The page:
Sources of Carbon Monoxide and Formaldehyde in North America Determined from High-Resolution Atmospheric Data

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Sources of Carbon Monoxide and Formaldehyde in North America Determined from High-Resolution Atmospheric Data

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Title: Sources of Carbon Monoxide and Formaldehyde in North America Determined from High-Resolution Atmospheric Data
Author: Wofsy, Steven; Longo, Marcos; Chow, Victoria; Miller, Scot M.; Dias, Pedro Leite da Silva; Lin, John C.; Gerbig, Christoph; Millet, Dylan B.; Hirsch, Adam I.; Andrews, Arlyn E.; Matross, Daniel M.; Hudman, Rynda C.; Daube, Bruce C.; Gottlieb, Ellaine W.

Note: Order does not necessarily reflect citation order of authors.

Citation: Miller, Scot M., Daniel M. Matross, Arlyn E. Andrews, Dylan B. Millet, Marcos Longo, Ellaine W. Gottlieb, Adam I. Hirsch, Christoph Gerbig, John C. Lin, Bruce C. Daube, Rynda C. Hudman, Pedro Leite da Silva Dias, Victoria Ye Chow, and Steven C. Wofsy. 2008. Sources of carbon monoxide and formaldehyde in North America determined from high-resolution atmospheric data. Atmospheric Chemistry and Physics 8(24): 7673-7696
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Abstract: We analyze the North American budget for carbon monoxide using data for CO and formaldehyde concentrations from tall towers and aircraft in a model-data assimilation framework. The Stochastic Time-Inverted Lagrangian Transport model for CO (STILT-CO) determines local to regional-scale CO contributions associated with production from fossil fuel combustion, biomass burning, and oxidation of volatile organic compounds (VOCs) using an ensemble of Lagrangian particles driven by high resolution assimilated meteorology. In many cases, the model demonstrates high fidelity simulations of hourly surface data from tall towers and point measurements from aircraft, with somewhat less satisfactory performance in coastal regions and when CO from large biomass fires in Alaska and the Yukon Territory influence the continental US.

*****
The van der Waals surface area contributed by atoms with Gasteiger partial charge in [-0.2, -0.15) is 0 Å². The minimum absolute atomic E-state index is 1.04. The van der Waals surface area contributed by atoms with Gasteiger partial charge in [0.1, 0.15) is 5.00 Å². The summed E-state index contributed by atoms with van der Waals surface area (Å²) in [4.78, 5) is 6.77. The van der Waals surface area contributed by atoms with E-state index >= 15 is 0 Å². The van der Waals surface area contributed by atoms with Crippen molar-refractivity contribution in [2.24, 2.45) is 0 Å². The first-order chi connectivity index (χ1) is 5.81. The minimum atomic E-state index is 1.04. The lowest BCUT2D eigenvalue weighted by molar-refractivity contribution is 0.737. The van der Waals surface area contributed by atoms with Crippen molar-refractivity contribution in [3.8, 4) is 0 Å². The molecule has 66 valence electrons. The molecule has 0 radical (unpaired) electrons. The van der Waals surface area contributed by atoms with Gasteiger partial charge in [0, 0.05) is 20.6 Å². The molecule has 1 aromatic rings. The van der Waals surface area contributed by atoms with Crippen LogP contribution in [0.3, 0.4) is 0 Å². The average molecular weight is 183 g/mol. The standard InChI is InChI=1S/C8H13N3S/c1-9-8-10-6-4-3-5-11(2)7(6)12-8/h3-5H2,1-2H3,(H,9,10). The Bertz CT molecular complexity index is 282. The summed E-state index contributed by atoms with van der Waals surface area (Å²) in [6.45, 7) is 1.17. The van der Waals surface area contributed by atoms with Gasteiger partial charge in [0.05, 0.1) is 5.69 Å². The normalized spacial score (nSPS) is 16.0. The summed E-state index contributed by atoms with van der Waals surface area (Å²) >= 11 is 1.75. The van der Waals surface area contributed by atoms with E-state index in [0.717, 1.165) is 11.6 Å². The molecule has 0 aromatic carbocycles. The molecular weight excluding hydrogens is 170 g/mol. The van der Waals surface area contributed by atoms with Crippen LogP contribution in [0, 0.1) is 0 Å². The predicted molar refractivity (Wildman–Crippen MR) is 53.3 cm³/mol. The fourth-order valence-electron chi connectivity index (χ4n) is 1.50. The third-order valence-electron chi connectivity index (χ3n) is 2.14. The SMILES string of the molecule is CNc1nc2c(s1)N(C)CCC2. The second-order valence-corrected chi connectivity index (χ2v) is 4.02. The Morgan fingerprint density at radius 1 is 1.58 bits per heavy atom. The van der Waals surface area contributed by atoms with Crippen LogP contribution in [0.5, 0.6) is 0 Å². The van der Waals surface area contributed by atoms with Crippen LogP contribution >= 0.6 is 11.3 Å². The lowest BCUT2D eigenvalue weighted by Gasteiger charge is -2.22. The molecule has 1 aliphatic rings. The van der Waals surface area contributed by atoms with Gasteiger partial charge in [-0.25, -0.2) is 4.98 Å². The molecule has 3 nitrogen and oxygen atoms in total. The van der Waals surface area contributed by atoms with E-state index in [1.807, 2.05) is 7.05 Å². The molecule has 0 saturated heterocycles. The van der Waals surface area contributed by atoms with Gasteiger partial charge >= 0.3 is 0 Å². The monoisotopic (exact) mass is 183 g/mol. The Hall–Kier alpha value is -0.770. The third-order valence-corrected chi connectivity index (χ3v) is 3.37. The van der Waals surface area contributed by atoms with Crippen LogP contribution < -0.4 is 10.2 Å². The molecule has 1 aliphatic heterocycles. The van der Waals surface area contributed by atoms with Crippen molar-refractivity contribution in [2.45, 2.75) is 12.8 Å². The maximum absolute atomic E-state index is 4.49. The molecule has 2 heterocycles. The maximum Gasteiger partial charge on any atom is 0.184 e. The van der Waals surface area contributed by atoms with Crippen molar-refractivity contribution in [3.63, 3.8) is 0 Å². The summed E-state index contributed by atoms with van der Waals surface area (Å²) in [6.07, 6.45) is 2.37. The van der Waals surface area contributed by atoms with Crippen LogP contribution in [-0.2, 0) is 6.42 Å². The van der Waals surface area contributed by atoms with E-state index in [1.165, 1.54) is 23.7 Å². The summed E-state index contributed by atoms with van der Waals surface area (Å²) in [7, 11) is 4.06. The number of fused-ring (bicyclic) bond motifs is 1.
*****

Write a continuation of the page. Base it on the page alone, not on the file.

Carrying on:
Inversions of STILT-CO simulations for CO and formaldehyde show that current inventories of CO emissions from fossil fuel combustion are significantly too high, by almost a factor of three in summer and a factor two in early spring, consistent with recent analyses of data from the INTEX-A aircraft program. Formaldehyde data help to show that sources of CO from oxidation of CH4 and other VOCs represent the dominant sources of CO over North America in summer.
Published Version: http://www.atmos-chem-phys.net/8/7673/2008/
Terms of Use: This article is made available under the terms and conditions applicable to Other Posted Material, as set forth at http://nrs.harvard.edu/urn-3:HUL.InstRepos:dash.current.terms-of-use#LAA
Citable link to this page: http://nrs.harvard.edu/urn-3:HUL.InstRepos:3122465
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